Despite the above actions, there may still be areas where CWF is not accepted by a majority of the community – even after mass media campaigns that provide information. Hence there could ultimately be a case for making fluoridated salt available to the NZ market (an approach that is used in Germany, Switzerland and widely in Latin America [11]). Research could clarify if this was a feasible option for NZ e.g., in terms of such options as:

  • A legal requirement in non-fluoridated areas (if over a minimal size) for all shops which sell table salt to also sell fluoridated salt (with appropriate labelling).
  • A legal requirement in these non-fluoridated areas for all government funded institutions that serve food to use fluoridated salt in any food preparation (eg, schools, hospitals, prisons etc).

What else for improving oral health?

Of course expanding CWF is just one possible strategy to improve oral health. Others include:

  • Taxing sugary drinks (like France, Mexico and other jurisdictions – see this meta-analysis which considers the obesity control benefits [12]). Various US states also have small taxes on snacks [13].
  • Considering advertising restrictions on snack foods – especially those advertisements targeted at children (eg, during children’s TV viewing hours).
  • Achieving the Government’s Smokefree 2025 goal (since smoking contributes to gum disease and oral cancer).

Conclusion

Given this new Report, now is a good time for further policy development around expanding CWF in the NZ setting. Fortunately there are a range of feasible options that could be explored by central government.

Declaration: The author was an unpaid panel member involved in the new OPMCSA/Royal Society Report on fluoridation [1]. He previously authored a report on CWF for the Public Health Commission [14].

References

  1. Royal Society of New Zealand & Office of the Prime Minister’s Chief Science Advisor: Health effects of water fluoridation: A review of the scientific evidence Royal Society of New Zealand, Office of the Prime Minister’s Chief Science Advisor. http://www.pmcsa.org.nz/wp-content/uploads/Health-effects-of-water-fluoridation-Aug2014.pdf 2014.
  2. Wright JC, Bates MN, Cutress T, Lee M: The cost-effectiveness of fluoridating water supplies in New Zealand. Aust N Z J Public Health 2001, 25(2):170-178.
  3. Broadbent JM, Thomson WM, Ramrakha S, Moffitt TE, Zeng J, Foster Page LA, Poulton R: Community Water Fluoridation and Intelligence: Prospective Study in New Zealand. Am J Public Health 2014.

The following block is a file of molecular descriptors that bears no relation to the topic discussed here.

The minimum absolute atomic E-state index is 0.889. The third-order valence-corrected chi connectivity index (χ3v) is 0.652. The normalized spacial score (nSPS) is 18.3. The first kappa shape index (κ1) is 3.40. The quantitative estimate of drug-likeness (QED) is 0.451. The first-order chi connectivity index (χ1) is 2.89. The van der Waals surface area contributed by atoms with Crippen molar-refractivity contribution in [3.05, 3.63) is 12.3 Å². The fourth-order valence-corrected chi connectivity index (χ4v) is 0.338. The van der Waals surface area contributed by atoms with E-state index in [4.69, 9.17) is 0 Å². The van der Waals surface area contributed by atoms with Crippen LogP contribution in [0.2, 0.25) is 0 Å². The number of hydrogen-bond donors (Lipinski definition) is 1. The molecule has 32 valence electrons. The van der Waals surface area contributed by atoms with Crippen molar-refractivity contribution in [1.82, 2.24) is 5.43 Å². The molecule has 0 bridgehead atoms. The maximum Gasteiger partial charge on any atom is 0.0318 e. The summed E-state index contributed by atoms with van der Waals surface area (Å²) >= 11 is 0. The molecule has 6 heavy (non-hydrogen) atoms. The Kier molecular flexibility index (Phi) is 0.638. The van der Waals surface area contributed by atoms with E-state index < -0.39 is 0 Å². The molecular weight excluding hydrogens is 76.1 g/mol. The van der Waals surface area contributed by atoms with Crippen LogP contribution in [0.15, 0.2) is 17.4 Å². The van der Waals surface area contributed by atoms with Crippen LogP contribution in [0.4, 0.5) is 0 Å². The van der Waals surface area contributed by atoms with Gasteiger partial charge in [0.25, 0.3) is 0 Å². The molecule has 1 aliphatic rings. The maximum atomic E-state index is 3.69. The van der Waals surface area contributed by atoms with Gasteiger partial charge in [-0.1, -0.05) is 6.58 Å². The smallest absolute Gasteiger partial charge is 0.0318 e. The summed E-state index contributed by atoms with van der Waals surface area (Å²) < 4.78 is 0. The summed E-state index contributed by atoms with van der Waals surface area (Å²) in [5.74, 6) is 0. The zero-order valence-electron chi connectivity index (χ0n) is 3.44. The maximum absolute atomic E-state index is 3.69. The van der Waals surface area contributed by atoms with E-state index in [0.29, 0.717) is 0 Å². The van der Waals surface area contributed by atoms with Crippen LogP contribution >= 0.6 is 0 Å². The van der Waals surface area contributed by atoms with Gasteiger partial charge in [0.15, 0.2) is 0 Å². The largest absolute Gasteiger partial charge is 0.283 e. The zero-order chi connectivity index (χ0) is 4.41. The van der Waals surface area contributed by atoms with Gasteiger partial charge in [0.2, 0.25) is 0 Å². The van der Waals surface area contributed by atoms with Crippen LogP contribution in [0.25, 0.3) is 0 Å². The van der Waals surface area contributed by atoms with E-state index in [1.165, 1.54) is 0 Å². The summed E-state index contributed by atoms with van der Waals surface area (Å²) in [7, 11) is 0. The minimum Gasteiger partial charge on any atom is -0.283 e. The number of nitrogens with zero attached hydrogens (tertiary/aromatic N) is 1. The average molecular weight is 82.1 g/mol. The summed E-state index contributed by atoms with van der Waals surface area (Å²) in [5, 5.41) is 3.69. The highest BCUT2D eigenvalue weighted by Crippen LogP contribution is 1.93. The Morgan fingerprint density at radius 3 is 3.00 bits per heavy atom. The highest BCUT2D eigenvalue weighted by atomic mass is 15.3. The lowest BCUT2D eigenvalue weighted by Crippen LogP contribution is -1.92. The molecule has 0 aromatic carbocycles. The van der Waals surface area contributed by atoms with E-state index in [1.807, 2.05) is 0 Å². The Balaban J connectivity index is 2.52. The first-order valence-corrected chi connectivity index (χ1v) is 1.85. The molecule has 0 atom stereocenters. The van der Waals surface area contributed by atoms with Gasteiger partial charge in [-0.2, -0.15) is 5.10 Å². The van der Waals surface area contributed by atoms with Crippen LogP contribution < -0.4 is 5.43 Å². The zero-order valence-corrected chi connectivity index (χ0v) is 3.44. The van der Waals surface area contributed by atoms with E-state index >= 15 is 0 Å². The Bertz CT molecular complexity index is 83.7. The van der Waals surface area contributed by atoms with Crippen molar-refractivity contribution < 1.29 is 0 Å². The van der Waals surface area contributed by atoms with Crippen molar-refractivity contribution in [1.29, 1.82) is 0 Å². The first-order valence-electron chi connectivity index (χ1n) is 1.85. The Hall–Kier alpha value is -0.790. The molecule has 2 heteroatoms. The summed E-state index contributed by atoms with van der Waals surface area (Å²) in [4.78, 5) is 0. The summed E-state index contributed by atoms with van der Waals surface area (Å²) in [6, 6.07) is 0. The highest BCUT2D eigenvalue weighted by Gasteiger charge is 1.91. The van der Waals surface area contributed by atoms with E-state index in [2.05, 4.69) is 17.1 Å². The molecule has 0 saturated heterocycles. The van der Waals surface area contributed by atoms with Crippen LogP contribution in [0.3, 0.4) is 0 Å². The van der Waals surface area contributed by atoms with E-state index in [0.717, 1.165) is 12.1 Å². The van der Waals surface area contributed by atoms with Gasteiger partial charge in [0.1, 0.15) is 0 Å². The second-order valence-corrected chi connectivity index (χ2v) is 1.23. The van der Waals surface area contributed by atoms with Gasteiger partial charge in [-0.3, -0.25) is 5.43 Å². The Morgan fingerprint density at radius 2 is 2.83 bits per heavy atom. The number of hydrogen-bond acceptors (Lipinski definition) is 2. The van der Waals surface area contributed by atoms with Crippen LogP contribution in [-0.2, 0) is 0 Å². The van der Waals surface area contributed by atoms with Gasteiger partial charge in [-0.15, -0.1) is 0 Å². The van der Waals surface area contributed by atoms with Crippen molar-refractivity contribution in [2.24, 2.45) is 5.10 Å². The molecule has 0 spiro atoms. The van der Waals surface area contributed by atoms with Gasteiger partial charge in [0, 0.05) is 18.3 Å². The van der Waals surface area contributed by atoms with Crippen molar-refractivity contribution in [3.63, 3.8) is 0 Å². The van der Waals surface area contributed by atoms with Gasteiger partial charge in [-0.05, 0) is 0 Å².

4. Ministry of Health: Health Loss in New Zealand: A report from the New Zealand Burden of Diseases, Injuries and Risk Factors Study, 2006–2016. Wellington: Ministry of Health; 2013.
  5. New Zealand Medical Association: NZMA welcomes fluoride report [Media Release 26 August, 2014]: New Zealand Medical Association. http://www.nzma.org.nz/news-and-events/media-releases/nzma-welcomes-fluoride-report
  6. Quill A: Editorial: Govt should decide on fluoride. Bay of Plenty Times, 26 July 2014. http://www.nzherald.co.nz/bay-of-plenty-times/news/article.cfm?c_id=1503343&objectid=11299654
  7. New Zealand Herald: Editorial: MPs on target with child health report. The New Zealand Herald, 20 November, 2013. http://www.nzherald.co.nz/nz/news/article.cfm?c_id=1&objectid=11159661
  8. Health Committee of the New Zealand Parliament: Inquiry into improving child health outcomes and preventing child abuse, with a focus from preconception until three years of age (Volumes 1 and 2) (I.6A) (18 November 2013). Wellington: New Zealand Parliament. http://www.parliament.nz/en-nz/pb/sc/documents/reports/50DBSCH_SCR6007_1/inquiry-into-improving-child-health-outcomes-and-preventing; 2013.
  9. Street J, Duszynski K, Krawczyk S, Braunack-Mayer A: The use of citizens’ juries in health policy decision-making: a systematic review. Soc Sci Med 2014, 109:1-9.
  10. Moretto N, Kendall E, Whitty J, Byrnes J, Hills AP, Gordon L, Turkstra E, Scuffham P, Comans T: Yes, the government should tax soft drinks: findings from a citizens’ jury in Australia. Int J Environ Res Public Health 2014, 11(3):2456-2471.
  11. Marthaler TM: Salt fluoridation and oral health. Acta Medica Academica 2013, 42(2):140-155.
  12. Cabrera Escobar MA, Veerman JL, Tollman SM, Bertram MY, Hofman KJ: Evidence that a tax on sugar sweetened beverages reduces the obesity rate: a meta-analysis. BMC Public Health 2013, 13:1072.
  13. Jacobson MF, Brownell KD: Small taxes on soft drinks and snack foods to promote health. Am J Public Health 2000, 90(6):854-857.
  14. Public Health Commission: Water Fluoridation in New Zealand: An analysis and monitoring report. Wellington: Ministry of Health; 1994.

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One thought on “How might NZ expand community water fluoridation?

  1. With regard to the idea of using fluoridated salt, I notice that New Zealanders still have higher rates of iodine deficiency than WHO standards despite the addition of iodine to salt. Either there is not enough iodine in salt, or people do not use enough iodised salt.

    Perhaps it is worth revisiting the iodine question before adding to salt a mineral which is already added to water and toothpaste. A case could also be made for adding selenium to salt in New Zealand, as is done in regions of China, although the Finnish policy of adding it to crop fertilizers would probably ensure better distribution.